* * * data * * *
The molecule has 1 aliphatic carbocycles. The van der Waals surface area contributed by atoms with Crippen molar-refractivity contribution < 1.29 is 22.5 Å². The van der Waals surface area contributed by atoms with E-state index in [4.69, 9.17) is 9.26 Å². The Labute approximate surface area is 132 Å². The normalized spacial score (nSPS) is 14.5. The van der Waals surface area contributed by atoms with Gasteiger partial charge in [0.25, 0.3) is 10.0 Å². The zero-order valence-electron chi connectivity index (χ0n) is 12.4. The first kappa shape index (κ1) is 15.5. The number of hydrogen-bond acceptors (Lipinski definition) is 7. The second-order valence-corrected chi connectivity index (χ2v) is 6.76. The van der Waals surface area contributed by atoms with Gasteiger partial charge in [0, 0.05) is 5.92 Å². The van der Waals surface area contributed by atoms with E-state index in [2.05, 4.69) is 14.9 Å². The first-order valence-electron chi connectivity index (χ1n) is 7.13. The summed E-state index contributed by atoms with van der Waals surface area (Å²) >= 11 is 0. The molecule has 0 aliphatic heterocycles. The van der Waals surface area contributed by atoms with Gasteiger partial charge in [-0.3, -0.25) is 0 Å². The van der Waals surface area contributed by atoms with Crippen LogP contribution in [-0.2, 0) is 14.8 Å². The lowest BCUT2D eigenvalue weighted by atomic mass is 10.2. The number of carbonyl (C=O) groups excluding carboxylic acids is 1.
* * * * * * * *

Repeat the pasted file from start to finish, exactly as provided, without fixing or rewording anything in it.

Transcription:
The molecule has 1 aliphatic carbocycles. The van der Waals surface area contributed by atoms with Crippen molar-refractivity contribution < 1.29 is 22.5 Å². The van der Waals surface area contributed by atoms with E-state index in [4.69, 9.17) is 9.26 Å². The Labute approximate surface area is 132 Å². The normalized spacial score (nSPS) is 14.5. The van der Waals surface area contributed by atoms with Gasteiger partial charge in [0.25, 0.3) is 10.0 Å². The zero-order valence-electron chi connectivity index (χ0n) is 12.4. The first kappa shape index (κ1) is 15.5. The number of hydrogen-bond acceptors (Lipinski definition) is 7. The second-order valence-corrected chi connectivity index (χ2v) is 6.76. The van der Waals surface area contributed by atoms with Gasteiger partial charge in [0, 0.05) is 5.92 Å². The van der Waals surface area contributed by atoms with E-state index in [2.05, 4.69) is 14.9 Å². The first-order valence-electron chi connectivity index (χ1n) is 7.13. The summed E-state index contributed by atoms with van der Waals surface area (Å²) >= 11 is 0. The molecule has 0 aliphatic heterocycles. The van der Waals surface area contributed by atoms with Gasteiger partial charge in [-0.3, -0.25) is 0 Å². The van der Waals surface area contributed by atoms with Crippen LogP contribution in [-0.2, 0) is 14.8 Å². The lowest BCUT2D eigenvalue weighted by atomic mass is 10.2. The number of carbonyl (C=O) groups excluding carboxylic acids is 1.